Which U.S. presidents have faced impeachment?

President Donald Trump on Capitol riots, incoming administration

Trump could make history as the only U.S. president to face impeachment twice

On Monday, House Democrats proposed that Vice President Mike Pence invoke the 25th Amendment to remove President Donald Trump from office before efforts begin to impeach Trump for “incitement of insurrection.”

The potential second impeachment of Trump denotes an anomaly. Out of more than 230 years of American presidents, there have only been rare occasions of those leaders facing impeachment.

ExplorePresident Trump facing ‘incitement of insurrection’ impeachment charge

Trump’s impeachment inquiry progressed last year with the House of Representatives voting 232-196 in favor of setting rules for the previous impeachment inquiry against Trump. He was later acquitted of those charges by the Republican-led Senate.

Historically, several presidents, including George Washington, Herbert Hoover, Ronald Reagan and George H.W. Bush, have been admonished with the threat of impeachment. However, only two U.S. presidents have formally been impeached, and two others, including Trump, have faced formal impeachment inquiries.

How does impeachment work?

The impeachment process begins with the House of Representatives, which is tasked with executing a formal impeachment inquiry. If the House Judiciary Committee deems there are sufficient grounds, its members write and pass articles of impeachment, which then proceed to the full House for a vote, according to the U.S. House of Representatives History, Art and Archives site.

To formally impeach a president, a simple majority in the House is the only requirement. The final stage is the Senate impeachment trial. Only if two-thirds of the Senate find the president guilty of the crimes laid out in the articles of impeachment is the POTUS removed from office.

Here is a brief record of the American presidents who have either been impeached or experienced formal inquiries prior to Trump’s current inquiry:

Andrew Johnson became president after Abraham Lincoln’s assassination in April 1865.
Andrew Johnson became president after Abraham Lincoln’s assassination in April 1865.

Credit: Brady-Handy photograph collection/Library of Congress via AP

Credit: Brady-Handy photograph collection/Library of Congress via AP

Andrew Johnson, impeached in 1868

Johnson, who was President Abraham Lincoln’s vice president, took office after Lincoln was assassinated only 42 days into his second term, according to history.com. Johnson faced dissent from the Radical Republicans of Congress because he called for pardons of Confederate leaders and vetoed political rights of freedmen. Congress responded to Johnson’s opposition to Reconstruction by enacting the Tenure of Office Act, which barred the president from replacing members of his Cabinet without Senate approval, in 1867. Johnson dismissed that legislation when he fired Secretary of War Edward Stanton in 1868.

"Sir, the bloody and untilled fields of the ten unreconstructed States, the unsheeted ghosts of the two thousand murdered negroes in Texas, cry [...] for the punishment of Andrew Johnson," wrote the abolitionist Republican Rep. William D. Kelley from Pennsylvania.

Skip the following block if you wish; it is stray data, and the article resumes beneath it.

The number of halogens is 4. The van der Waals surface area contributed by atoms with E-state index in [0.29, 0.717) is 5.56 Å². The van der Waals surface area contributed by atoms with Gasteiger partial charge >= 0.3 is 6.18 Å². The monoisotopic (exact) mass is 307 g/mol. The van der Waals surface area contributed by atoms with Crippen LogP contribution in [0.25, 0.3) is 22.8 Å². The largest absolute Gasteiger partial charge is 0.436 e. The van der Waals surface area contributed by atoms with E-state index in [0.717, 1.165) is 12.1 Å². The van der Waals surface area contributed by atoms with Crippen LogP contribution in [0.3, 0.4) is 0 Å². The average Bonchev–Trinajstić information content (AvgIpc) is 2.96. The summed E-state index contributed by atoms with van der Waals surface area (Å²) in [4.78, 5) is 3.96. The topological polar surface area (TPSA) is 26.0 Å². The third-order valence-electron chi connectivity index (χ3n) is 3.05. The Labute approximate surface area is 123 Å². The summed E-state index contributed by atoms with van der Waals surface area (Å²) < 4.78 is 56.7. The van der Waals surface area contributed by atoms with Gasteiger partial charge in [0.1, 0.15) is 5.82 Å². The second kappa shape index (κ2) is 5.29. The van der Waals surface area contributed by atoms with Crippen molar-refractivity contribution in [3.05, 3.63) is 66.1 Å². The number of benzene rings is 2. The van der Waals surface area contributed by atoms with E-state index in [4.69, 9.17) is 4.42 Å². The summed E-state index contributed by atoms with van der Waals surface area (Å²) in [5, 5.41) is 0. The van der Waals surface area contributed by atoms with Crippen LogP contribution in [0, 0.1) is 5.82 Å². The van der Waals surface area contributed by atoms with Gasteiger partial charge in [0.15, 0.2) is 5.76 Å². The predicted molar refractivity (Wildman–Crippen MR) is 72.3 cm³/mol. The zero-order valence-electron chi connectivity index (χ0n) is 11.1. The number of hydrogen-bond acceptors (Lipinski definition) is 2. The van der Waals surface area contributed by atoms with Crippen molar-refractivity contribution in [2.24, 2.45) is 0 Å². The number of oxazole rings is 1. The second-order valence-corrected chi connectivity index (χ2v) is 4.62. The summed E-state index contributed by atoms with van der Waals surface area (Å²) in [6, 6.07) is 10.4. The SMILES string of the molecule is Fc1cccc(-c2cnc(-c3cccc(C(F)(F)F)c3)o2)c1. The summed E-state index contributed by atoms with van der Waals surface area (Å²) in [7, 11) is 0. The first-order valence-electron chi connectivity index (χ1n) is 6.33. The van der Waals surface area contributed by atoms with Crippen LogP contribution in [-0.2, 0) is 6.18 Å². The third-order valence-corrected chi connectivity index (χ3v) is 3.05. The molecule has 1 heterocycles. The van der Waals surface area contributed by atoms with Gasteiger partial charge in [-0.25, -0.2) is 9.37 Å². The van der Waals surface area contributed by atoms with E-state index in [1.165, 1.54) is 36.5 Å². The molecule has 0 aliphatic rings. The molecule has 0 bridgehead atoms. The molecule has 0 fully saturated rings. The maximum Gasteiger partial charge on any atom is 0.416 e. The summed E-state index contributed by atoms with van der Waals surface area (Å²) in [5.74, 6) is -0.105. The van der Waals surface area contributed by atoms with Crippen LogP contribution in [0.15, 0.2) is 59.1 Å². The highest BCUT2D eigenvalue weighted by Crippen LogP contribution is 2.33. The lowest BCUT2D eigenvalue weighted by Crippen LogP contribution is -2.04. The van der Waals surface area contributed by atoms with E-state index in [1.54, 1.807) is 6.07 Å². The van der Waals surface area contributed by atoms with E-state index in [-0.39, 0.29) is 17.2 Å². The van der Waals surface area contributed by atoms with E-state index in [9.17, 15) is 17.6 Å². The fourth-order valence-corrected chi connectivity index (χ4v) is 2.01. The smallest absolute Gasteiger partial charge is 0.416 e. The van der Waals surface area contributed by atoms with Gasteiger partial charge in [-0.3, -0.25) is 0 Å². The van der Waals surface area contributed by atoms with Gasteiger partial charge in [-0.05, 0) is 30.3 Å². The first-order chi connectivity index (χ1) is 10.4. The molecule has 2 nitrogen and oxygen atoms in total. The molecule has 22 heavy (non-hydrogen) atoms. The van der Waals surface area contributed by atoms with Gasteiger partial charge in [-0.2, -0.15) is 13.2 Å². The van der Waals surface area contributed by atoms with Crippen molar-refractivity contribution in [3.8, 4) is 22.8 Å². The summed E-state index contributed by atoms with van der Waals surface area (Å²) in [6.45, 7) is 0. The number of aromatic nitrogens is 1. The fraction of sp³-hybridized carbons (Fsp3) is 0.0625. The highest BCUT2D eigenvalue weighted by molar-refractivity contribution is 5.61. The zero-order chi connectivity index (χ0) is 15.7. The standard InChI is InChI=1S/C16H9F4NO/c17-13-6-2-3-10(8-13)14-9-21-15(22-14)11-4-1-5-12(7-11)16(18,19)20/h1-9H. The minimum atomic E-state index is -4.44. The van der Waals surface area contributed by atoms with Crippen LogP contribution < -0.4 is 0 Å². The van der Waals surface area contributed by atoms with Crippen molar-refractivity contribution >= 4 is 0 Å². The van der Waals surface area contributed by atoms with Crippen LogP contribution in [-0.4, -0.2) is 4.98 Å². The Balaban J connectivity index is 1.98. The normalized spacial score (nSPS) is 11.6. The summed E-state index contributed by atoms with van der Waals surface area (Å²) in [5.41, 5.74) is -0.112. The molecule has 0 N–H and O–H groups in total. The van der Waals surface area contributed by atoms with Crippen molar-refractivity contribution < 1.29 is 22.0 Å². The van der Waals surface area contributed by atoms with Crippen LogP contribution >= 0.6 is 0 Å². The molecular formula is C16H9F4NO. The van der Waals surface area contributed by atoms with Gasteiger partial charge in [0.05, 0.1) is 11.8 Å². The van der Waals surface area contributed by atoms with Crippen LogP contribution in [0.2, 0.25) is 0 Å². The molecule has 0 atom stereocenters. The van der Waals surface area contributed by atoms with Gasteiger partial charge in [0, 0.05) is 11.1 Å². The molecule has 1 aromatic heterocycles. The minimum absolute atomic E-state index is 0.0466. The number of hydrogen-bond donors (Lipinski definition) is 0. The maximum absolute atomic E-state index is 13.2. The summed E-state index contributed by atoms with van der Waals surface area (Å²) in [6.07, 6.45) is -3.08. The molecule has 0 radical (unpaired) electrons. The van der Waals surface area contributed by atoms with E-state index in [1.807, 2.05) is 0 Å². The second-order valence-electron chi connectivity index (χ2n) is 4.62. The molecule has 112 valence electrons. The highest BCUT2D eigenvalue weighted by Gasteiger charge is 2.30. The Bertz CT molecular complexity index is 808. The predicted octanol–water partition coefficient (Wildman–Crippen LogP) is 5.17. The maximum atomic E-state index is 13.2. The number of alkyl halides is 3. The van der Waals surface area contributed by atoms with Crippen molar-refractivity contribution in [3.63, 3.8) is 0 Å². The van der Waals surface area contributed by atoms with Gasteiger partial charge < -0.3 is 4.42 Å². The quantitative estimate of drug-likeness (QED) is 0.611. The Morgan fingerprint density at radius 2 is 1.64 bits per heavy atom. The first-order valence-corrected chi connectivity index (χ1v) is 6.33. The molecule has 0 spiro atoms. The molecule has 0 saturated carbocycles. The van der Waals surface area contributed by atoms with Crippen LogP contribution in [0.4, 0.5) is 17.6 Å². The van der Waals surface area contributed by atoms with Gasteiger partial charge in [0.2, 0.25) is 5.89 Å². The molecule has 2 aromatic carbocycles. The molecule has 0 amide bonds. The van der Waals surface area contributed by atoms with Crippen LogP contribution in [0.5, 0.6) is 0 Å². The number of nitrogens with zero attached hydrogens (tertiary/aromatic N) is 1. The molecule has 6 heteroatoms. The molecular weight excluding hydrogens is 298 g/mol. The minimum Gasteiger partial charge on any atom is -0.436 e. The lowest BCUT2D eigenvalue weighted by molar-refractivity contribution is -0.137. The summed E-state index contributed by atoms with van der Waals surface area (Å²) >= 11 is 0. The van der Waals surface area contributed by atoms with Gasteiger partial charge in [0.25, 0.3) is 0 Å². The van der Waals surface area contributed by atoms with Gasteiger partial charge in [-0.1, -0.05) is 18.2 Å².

The heated contention ended with Johnson’s impeachment after the House of Representatives voted 126-47 to impeach. However, he narrowly avoided a two-thirds guilty verdict in the Senate by a vote.

ExploreREAD: Democrats’ new impeachment charge against President Trump
President Richard M. Nixon resigned from office in 1974.
President Richard M. Nixon resigned from office in 1974.

Credit: Getty Images

Credit: Getty Images

President Richard Nixon, impeachment inquiry 1972

It would be more than 100 years before impeachment rose to the inquiry level for a U.S. president. When five men were arrested Jan. 8, 1973, for breaking into the National Committee's headquarters at the Watergate hotel in Washington, the process began for President Richard Nixon. The men were caught bugging the building, and a year later the Watergate trial began. Nixon refused to hand over the tapes from the hotel recording, and he called for the firing of special prosecutor Archibald Cox, according to PBS. Several high-profile White House officials resigned rather than follow Nixon's orders. It would all culminate in the House Judiciary Committee beginning the impeachment proceedings, but before the official impeachment vote, Nixon resigned on Aug. 8, 1974.

Explore»RELATED: Could Trump be impeached and removed from office then run again for reelection?
Hillary Clinton and Bill Clinton have had their share of legal woes. President Clinton was impeached, but he was  acquitted by the Senate.
Hillary Clinton and Bill Clinton have had their share of legal woes. President Clinton was impeached, but he was  acquitted by the Senate.

Credit: Simon Bruty

Credit: Simon Bruty

President Bill Clinton, impeached 1998

President Bill Clinton's woes began before he entered the White House. He and his wife Hillary were the subject of a Justice Department investigation into a failed business deal from their time in Arkansas, according to The Washington Post. In addition to that legal hurdle, the president was also sued for sexual harassment by Paula Jones in 1991. Both those cases would lead to the impeachment proceedings for Clinton. In the Jones case, he was asked under oath about an affair with intern Monica Lewinsky and denied it. However, he later admitted it.

On Dec. 19, 1998, the House of Representatives voted — on both sides of the aisle — to impeach Clinton on two separate counts: perjury and obstruction of justice. But by the end of the five-week Senate trial, Clinton was acquitted on both counts.

In Other News